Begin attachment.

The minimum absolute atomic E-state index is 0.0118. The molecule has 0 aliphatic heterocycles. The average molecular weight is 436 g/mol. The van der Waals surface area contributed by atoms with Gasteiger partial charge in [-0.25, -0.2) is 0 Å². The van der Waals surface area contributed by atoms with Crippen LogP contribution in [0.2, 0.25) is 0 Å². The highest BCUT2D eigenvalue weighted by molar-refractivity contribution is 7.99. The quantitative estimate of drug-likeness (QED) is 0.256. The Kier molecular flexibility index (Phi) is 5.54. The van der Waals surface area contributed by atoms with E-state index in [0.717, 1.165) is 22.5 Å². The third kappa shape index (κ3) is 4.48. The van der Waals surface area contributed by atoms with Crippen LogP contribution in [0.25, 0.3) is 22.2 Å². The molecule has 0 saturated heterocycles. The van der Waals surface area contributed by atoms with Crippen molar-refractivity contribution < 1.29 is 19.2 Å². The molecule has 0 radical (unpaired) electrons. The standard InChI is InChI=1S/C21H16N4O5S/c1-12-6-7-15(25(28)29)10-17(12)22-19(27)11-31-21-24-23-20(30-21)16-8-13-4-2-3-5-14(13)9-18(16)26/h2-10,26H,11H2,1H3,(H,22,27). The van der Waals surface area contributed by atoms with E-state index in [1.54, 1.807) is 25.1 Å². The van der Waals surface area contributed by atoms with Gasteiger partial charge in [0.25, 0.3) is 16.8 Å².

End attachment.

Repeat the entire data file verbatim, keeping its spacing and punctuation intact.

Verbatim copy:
The minimum absolute atomic E-state index is 0.0118. The molecule has 0 aliphatic heterocycles. The average molecular weight is 436 g/mol. The van der Waals surface area contributed by atoms with Gasteiger partial charge in [-0.25, -0.2) is 0 Å². The van der Waals surface area contributed by atoms with Crippen LogP contribution in [0.2, 0.25) is 0 Å². The highest BCUT2D eigenvalue weighted by molar-refractivity contribution is 7.99. The quantitative estimate of drug-likeness (QED) is 0.256. The Kier molecular flexibility index (Phi) is 5.54. The van der Waals surface area contributed by atoms with E-state index in [0.717, 1.165) is 22.5 Å². The third kappa shape index (κ3) is 4.48. The van der Waals surface area contributed by atoms with Crippen LogP contribution in [0.25, 0.3) is 22.2 Å². The molecule has 0 saturated heterocycles. The van der Waals surface area contributed by atoms with Crippen molar-refractivity contribution < 1.29 is 19.2 Å². The molecule has 0 radical (unpaired) electrons. The standard InChI is InChI=1S/C21H16N4O5S/c1-12-6-7-15(25(28)29)10-17(12)22-19(27)11-31-21-24-23-20(30-21)16-8-13-4-2-3-5-14(13)9-18(16)26/h2-10,26H,11H2,1H3,(H,22,27). The van der Waals surface area contributed by atoms with E-state index in [1.54, 1.807) is 25.1 Å². The van der Waals surface area contributed by atoms with Gasteiger partial charge in [0.25, 0.3) is 16.8 Å².